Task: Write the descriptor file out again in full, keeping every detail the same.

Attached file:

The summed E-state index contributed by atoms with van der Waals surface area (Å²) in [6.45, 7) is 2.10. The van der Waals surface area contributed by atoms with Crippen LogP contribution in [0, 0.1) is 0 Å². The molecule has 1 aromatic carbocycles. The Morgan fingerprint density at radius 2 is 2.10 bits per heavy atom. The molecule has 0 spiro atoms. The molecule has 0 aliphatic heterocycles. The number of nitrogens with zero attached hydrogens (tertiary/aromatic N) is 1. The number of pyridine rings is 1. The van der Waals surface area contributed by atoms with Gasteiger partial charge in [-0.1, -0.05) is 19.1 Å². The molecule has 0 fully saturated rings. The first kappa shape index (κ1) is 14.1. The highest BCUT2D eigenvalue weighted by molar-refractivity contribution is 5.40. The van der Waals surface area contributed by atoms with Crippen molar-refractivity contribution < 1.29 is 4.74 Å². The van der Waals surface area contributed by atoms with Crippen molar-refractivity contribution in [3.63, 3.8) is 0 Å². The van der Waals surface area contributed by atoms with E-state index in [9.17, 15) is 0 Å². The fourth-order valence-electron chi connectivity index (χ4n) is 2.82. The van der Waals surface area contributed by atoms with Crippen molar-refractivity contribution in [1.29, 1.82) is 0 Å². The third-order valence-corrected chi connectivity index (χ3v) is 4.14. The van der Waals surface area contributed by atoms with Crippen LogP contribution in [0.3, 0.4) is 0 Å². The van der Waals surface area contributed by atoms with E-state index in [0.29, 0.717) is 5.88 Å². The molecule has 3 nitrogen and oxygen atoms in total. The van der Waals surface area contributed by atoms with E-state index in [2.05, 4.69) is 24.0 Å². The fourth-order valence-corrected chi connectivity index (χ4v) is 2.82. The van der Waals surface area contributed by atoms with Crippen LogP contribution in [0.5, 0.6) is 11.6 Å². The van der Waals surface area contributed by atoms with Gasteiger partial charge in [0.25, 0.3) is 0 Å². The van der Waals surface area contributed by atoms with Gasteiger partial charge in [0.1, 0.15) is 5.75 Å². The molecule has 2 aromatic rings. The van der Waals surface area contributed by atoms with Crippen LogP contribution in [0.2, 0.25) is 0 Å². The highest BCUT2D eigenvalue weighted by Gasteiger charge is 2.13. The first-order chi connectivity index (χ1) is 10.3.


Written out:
The summed E-state index contributed by atoms with van der Waals surface area (Å²) in [6.45, 7) is 2.10. The van der Waals surface area contributed by atoms with Crippen LogP contribution in [0, 0.1) is 0 Å². The molecule has 1 aromatic carbocycles. The Morgan fingerprint density at radius 2 is 2.10 bits per heavy atom. The molecule has 0 spiro atoms. The molecule has 0 aliphatic heterocycles. The number of nitrogens with zero attached hydrogens (tertiary/aromatic N) is 1. The number of pyridine rings is 1. The van der Waals surface area contributed by atoms with Gasteiger partial charge in [-0.1, -0.05) is 19.1 Å². The molecule has 0 fully saturated rings. The first kappa shape index (κ1) is 14.1. The highest BCUT2D eigenvalue weighted by molar-refractivity contribution is 5.40. The van der Waals surface area contributed by atoms with Crippen molar-refractivity contribution < 1.29 is 4.74 Å². The van der Waals surface area contributed by atoms with Crippen molar-refractivity contribution in [3.63, 3.8) is 0 Å². The van der Waals surface area contributed by atoms with E-state index in [9.17, 15) is 0 Å². The fourth-order valence-electron chi connectivity index (χ4n) is 2.82. The van der Waals surface area contributed by atoms with Crippen molar-refractivity contribution in [1.29, 1.82) is 0 Å². The third-order valence-corrected chi connectivity index (χ3v) is 4.14. The van der Waals surface area contributed by atoms with Crippen LogP contribution in [0.3, 0.4) is 0 Å². The van der Waals surface area contributed by atoms with E-state index in [0.29, 0.717) is 5.88 Å². The molecule has 3 nitrogen and oxygen atoms in total. The van der Waals surface area contributed by atoms with E-state index in [2.05, 4.69) is 24.0 Å². The fourth-order valence-corrected chi connectivity index (χ4v) is 2.82. The van der Waals surface area contributed by atoms with Crippen LogP contribution in [0.5, 0.6) is 11.6 Å². The van der Waals surface area contributed by atoms with Gasteiger partial charge in [0.25, 0.3) is 0 Å². The van der Waals surface area contributed by atoms with Gasteiger partial charge in [0.1, 0.15) is 5.75 Å². The molecule has 2 aromatic rings. The van der Waals surface area contributed by atoms with Crippen LogP contribution in [0.2, 0.25) is 0 Å². The highest BCUT2D eigenvalue weighted by Gasteiger charge is 2.13. The first-order chi connectivity index (χ1) is 10.3.